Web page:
Smart, self-driving vehicles may have been the stuff of science fiction in the 1980s, such as in the TV show Knight Rider, but they are now on the road to becoming an everyday reality.
Around the world, tech firms and automakers are in a race to make driverless technology safer and more intelligent, so that their autonomous vehicles (AVs) can function as well, or even better, than their human-driven counterparts.
In Singapore, the AV revolution is being hailed as the next wave in public transportation, with driverless taxis and buses expected to start making an impact here within the next five years.
From late 2020, commuters could find themselves riding on one of two 40-seater self-driving buses to get around their HDB estate.
This is the target outcome of a partnership between the Land Transport Authority (LTA) and ST Kinetics, announced just last month , to jointly develop and trial the autonomous buses.
Companies nuTonomy and Delphi Automotive Systems are also working with the LTA to launch self-driving taxi services on a large scale soon.
With research and business interests in the US and Singapore, nuTonomy plans to have a limited commercial service by next year, with up to 75 vehicles available in selected areas, and services rolled out islandwide by 2020.
About The Big Quiz
Each Monday, the paper's journalists will address burning questions in the Opinion section, offering unique Singaporean perspectives on complex issues.
These primers form part of the outreach of The Straits Times-Ministry of Education National Current Affairs Quiz, or The Big Quiz, which aims to promote an understanding of local and global issues among pre-university students.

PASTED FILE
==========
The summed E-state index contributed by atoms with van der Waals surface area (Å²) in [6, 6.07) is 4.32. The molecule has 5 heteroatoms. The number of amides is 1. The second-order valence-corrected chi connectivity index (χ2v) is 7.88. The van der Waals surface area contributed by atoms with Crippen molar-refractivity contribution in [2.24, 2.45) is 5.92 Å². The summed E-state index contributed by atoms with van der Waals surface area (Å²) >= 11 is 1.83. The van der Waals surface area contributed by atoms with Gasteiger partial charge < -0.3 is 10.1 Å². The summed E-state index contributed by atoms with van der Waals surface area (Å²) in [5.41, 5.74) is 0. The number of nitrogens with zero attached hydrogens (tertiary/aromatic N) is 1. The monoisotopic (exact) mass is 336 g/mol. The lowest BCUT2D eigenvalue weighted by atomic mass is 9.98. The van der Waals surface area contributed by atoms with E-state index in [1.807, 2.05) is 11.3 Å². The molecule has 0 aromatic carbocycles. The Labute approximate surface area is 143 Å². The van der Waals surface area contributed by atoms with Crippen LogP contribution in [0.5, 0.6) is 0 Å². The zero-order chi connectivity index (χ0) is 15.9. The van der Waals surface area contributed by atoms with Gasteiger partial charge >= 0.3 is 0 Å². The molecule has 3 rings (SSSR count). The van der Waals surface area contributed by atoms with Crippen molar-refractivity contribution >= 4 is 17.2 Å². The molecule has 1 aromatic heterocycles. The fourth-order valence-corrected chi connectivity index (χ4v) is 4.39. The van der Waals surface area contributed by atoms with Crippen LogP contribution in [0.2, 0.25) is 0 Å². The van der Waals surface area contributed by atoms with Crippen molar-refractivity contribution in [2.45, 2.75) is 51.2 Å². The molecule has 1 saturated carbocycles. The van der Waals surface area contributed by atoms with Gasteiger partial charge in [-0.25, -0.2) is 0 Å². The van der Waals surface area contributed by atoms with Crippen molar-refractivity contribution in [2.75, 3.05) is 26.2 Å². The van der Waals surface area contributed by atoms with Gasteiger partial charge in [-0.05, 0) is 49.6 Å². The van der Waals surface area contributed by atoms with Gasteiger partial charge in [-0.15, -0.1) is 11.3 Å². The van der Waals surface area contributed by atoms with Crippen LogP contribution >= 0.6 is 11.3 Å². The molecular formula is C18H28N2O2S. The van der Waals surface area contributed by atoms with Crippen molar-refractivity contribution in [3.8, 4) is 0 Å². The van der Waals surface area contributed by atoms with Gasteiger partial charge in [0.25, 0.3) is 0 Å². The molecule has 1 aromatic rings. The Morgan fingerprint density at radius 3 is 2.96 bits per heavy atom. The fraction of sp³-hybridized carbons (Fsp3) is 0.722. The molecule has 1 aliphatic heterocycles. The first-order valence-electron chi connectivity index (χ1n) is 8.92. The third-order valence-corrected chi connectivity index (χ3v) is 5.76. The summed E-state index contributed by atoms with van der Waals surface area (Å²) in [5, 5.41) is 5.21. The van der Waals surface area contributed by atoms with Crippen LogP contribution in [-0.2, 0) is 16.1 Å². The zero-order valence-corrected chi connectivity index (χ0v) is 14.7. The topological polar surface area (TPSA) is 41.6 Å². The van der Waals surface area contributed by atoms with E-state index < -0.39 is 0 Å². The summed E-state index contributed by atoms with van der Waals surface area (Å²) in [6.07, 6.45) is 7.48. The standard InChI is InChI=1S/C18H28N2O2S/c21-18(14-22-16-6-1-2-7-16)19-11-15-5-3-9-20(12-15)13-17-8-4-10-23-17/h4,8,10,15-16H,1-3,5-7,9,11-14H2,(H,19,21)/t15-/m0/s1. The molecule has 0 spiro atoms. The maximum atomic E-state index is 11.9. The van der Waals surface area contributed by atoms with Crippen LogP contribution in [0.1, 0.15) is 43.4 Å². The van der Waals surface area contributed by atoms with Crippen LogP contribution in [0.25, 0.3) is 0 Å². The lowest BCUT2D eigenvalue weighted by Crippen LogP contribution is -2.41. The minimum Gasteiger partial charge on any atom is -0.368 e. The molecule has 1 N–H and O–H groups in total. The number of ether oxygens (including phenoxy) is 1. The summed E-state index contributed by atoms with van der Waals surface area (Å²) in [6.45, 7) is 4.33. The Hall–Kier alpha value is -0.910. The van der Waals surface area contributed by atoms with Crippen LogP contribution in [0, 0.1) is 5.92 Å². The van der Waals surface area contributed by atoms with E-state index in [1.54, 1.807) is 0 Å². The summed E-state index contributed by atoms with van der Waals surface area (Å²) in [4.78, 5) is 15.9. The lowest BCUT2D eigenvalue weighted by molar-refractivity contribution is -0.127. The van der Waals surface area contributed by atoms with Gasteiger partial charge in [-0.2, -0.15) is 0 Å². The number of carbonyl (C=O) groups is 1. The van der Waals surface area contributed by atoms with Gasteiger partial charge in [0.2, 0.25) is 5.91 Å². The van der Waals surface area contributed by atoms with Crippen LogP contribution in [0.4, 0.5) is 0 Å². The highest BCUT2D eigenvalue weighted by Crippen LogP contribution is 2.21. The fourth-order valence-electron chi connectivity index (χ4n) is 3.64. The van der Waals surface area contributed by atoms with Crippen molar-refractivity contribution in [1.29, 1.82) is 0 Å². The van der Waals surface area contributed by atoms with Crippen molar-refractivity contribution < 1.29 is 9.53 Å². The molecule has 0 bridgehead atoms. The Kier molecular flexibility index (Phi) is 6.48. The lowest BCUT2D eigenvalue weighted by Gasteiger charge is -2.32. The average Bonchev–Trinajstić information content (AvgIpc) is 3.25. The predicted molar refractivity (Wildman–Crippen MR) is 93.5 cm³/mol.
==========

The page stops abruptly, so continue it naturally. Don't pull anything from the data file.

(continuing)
Underpinning this year's quiz is a focus on disruption, a timely issue as various sectors and industries adapt to this global change.
The theme was featured in six campus talks helmed by editors and correspondents. Six quiz rounds were also held for students to demonstrate their current affairs knowledge.
The nationwide event is jointly organised by The Straits Times and the Ministry of Education, with the Singapore Press Holdings Foundation as its presenting sponsor.
The UK-based Delphi, on the other hand, wants to have a fleet of 40 to 50 self-driving taxis by 2022.
Transport Minister Khaw Boon Wan said in January that the Government expects self-driving technology to be mature enough for "widespread deployment" in 10 to 15 years' time.
Autonomous vehicles have the potential to transform public transport, Mr Khaw said in a written parliamentary reply when asked by MP Fatimah Lateef in January for an update on their impact.
Giving an example, Mr Khaw said: "Self-driving pods or shuttles can be deployed at the neighbourhood level to further improve the first and last mile of a public transport journey.